Remarks from September 13, 2021 Faculty Senate Meeting

Monday, September 13, 2021

Faculty Senate
Monday, September 13, 2021

Remarks by Sheri Everts, Chancellor

Good afternoon, and thank you, Louis.

I’d like to begin by thanking you for your collaborative leadership and partnership, which began within minutes of your election as the new Faculty Senate Chair.

Thank you, also, for the invitation to speak today. As I look back to a year ago, it seems like it has been much longer than 365 days.

In Fall 2020, we began a new year having reached a landmark enrollment goal by exceeding 20,000 students, yet we had few students on campus. The COVID vaccine was simply a hope, and our best tools for fighting the pandemic were distance and face coverings. As a result, nearly half of our classes and nearly all of our meetings and events were virtual.

It’s been 606 days since we first began monitoring COVID-19 and 486 days since we first activated the Emergency Operations Center and began our response efforts, which have evolved into response and recovery efforts. I want to spend just a moment reflecting on these numbers. My leadership team has been actively engaged in ensuring the university’s preparation, response and recovery efforts for 606 continuous days. Since January 16, 2020, most of them have had not had a single day in which they were unplugged and disconnected from the 24/7/365 crisis that is COVID-19. I want to thank them in this setting for this work. It is never-ending. Each day brings new information which requires adjusting, changing, and continuing to respond to the effects of a global pandemic. COVID respects no weekends, no holidays, no birthdays, no family emergencies. It is relentless. My leadership team has risen to each and every challenge — from the smallest details to the greatest tragedies — and I applaud their continued professionalism, grace under pressure and stellar work, which is often a model for their colleagues across the UNC System and beyond. They are here to support and sustain your work as a Senate, and the work of the faculty, as you also continue to adjust and work within the daily constraints imposed by the global pandemic.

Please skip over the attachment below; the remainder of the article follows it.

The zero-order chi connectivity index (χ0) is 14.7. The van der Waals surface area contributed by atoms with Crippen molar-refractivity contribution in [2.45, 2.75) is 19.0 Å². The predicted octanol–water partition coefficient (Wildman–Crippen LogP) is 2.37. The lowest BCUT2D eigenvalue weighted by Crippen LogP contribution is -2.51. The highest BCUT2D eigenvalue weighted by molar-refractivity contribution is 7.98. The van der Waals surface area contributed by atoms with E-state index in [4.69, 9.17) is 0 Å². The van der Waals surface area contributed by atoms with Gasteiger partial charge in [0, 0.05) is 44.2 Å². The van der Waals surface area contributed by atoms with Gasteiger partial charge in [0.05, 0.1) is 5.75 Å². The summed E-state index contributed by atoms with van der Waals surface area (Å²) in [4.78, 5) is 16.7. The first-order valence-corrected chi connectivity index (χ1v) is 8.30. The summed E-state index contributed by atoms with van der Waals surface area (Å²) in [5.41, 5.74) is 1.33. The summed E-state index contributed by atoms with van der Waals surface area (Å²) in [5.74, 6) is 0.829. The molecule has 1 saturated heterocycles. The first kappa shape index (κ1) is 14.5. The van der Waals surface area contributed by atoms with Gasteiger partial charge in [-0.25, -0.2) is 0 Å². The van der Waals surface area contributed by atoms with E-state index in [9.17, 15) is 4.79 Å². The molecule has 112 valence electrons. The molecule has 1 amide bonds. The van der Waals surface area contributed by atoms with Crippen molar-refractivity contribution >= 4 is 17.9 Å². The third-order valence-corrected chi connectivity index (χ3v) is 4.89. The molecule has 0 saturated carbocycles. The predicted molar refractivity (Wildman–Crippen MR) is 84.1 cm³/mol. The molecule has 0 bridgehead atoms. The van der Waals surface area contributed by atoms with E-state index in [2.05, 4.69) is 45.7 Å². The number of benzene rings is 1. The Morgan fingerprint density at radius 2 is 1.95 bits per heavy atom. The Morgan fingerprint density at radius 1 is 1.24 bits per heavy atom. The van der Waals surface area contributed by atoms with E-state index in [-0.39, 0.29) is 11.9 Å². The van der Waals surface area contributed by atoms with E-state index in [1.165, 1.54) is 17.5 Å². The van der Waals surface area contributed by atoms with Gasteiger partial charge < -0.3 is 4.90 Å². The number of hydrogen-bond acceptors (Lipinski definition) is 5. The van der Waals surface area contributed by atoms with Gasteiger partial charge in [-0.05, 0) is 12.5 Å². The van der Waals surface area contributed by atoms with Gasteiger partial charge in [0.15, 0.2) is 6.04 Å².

As we enter a fully in-person academic year, the pandemic is still very much with us, but now we have a powerful tool against the worst effects of COVID, and the benefit of more information each day about how the virus behaves and the efficacy of the vaccine. We cannot eliminate the risk of COVID, but with a vaccine that reduces the severity of the illness and lowers the stress on our medical system, we have the ability to keep the university, our community and our state open and fully functional. As you know, I cannot mandate the vaccine, but we are working to develop a number of ways to incentivize our university community to get vaccinated and report their vaccination status to the university.

We have seen a steady increase in the number of students, faculty and staff who are getting vaccinated and reporting their vaccine status. Our recent move to requiring weekly testing is continuing to push the numbers in the right direction. As you know, we updated our campus data dashboard each Monday, and in my Friday messages, I provide interim updates, so campus has the latest information at the beginning and end of each work week. I reported to campus on Friday that our testing numbers last week were higher than in any week so far this semester. Today’s data dashboard update shows that we conducted nearly 2,000 tests last week, with a four percent positivity rate. Our reported vaccination rates increased last week, which we expected when we announced the weekly testing mandate for unvaccinated students, faculty and staff. The number of students who have submitted proof of vaccination status – which, by the way, we verify with state public records – has increased to 56 percent. The rate of all faculty and staff who have attested their vaccine status is currently at 92 percent. These are important favorable trends during a time in which we are working to balance a return to pre-pandemic activity with the reality that the pandemic is still very much a part of our lives.